B. P. Abbott, California Institute of Technology
R. Abbott, California Institute of Technology
T. D. Abbott, Louisiana State University
S. Abraham, Inter-University Centre for Astronomy and Astrophysics India
F. Acernese, Università di Salerno
K. Ackley, Monash University
C. Adams, LIGO Livingston
V. B. Adya, The Australian National University
C. Affeldt, Max Planck Institute for Gravitational Physics (Albert Einstein Institute)
M. Agathos, Friedrich Schiller Universität Jena
K. Agatsuma, University of Birmingham
N. Aggarwal, LIGO, Massachusetts Institute of Technology
O. D. Aguiar, Instituto Nacional de Pesquisas Espaciais
L. Aiello, Gran Sasso Science Institute
A. Ain, Inter-University Centre for Astronomy and Astrophysics India
P. Ajith, Tata Institute of Fundamental Research, Mumbai
G. Allen, University of Illinois at Urbana-Champaign
A. Allocca, Università di Pisa
M. A. Aloy, University of Valencia
P. A. Altin, The Australian National University
A. Amato, IN2P3 Institut National de Physique Nucleaire et de Physique des Particules
S. Anand, California Institute of Technology
A. Ananyeva, California Institute of Technology
S. B. Anderson, California Institute of Technology
W. G. Anderson, University of Wisconsin-Milwaukee
S. V. Angelova, University of Strathclyde
S. Antier, APC - AstroParticule et Cosmologie
S. Appert, California Institute of Technology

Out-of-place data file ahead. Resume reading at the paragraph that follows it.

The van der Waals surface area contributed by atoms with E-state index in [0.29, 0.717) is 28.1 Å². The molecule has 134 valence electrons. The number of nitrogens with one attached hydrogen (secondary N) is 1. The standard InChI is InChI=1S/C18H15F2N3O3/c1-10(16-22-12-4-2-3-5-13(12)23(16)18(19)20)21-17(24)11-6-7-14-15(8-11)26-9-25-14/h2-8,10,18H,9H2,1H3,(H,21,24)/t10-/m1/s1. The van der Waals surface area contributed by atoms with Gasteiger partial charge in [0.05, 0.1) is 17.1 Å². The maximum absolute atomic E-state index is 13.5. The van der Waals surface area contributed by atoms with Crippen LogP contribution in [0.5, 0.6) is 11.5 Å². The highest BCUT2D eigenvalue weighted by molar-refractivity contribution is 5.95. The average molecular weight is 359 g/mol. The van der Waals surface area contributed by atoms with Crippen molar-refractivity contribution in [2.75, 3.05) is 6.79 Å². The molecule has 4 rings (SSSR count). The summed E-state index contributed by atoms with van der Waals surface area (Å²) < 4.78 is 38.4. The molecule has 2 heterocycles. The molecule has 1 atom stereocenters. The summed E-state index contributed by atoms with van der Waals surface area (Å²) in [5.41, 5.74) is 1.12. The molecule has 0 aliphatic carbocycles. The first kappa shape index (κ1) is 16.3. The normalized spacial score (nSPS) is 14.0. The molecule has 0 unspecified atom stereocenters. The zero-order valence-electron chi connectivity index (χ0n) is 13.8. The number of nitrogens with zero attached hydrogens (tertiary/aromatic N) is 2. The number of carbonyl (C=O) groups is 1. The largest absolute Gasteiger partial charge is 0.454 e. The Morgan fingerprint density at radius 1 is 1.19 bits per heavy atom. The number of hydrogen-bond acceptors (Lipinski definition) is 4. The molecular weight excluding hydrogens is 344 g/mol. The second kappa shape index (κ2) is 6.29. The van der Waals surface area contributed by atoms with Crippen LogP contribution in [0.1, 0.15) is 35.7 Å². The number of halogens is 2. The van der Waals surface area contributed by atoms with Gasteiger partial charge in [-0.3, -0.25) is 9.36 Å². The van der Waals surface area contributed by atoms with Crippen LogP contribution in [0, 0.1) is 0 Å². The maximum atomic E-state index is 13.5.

K. Arai, California Institute of Technology
M. C. Araya, California Institute of Technology
J. S. Areeda, California State University, Fullerton
Tiffany Summerscales, Andrews UniversityFollow

Document Type


Publication Date



compact object mergers, gravitational wave astronomy, neutron star equation of state, neutron stars


© 2020 IOP Publishing Ltd. GW170817 is the very first observation of gravitational waves originating from the coalescence of two compact objects in the mass range of neutron stars, accompanied by electromagnetic counterparts, and offers an opportunity to directly probe the internal structure of neutron stars. We perform Bayesian model selection on a wide range of theoretical predictions for the neutron star equation of state. For the binary neutron star hypothesis, we find that we cannot rule out the majority of theoretical models considered. In addition, the gravitational-wave data alone does not rule out the possibility that one or both objects were low-mass black holes. We discuss the possible outcomes in the case of a binary neutron star merger, finding that all scenarios from prompt collapse to long-lived or even stable remnants are possible. For long-lived remnants, we place an upper limit of 1.9 kHz on the rotation rate. If a black hole was formed any time after merger and the coalescing stars were slowly rotating, then the maximum baryonic mass of non-rotating neutron stars is at most 3.05M⊙, and three equations of state considered here can be ruled out. We obtain a tighter limit of 2.67M⊙ for the case that the merger results in a hypermassive neutron star.

Journal Title

Classical and Quantum Gravity







First Department



Retrieved January 11, 2021 from

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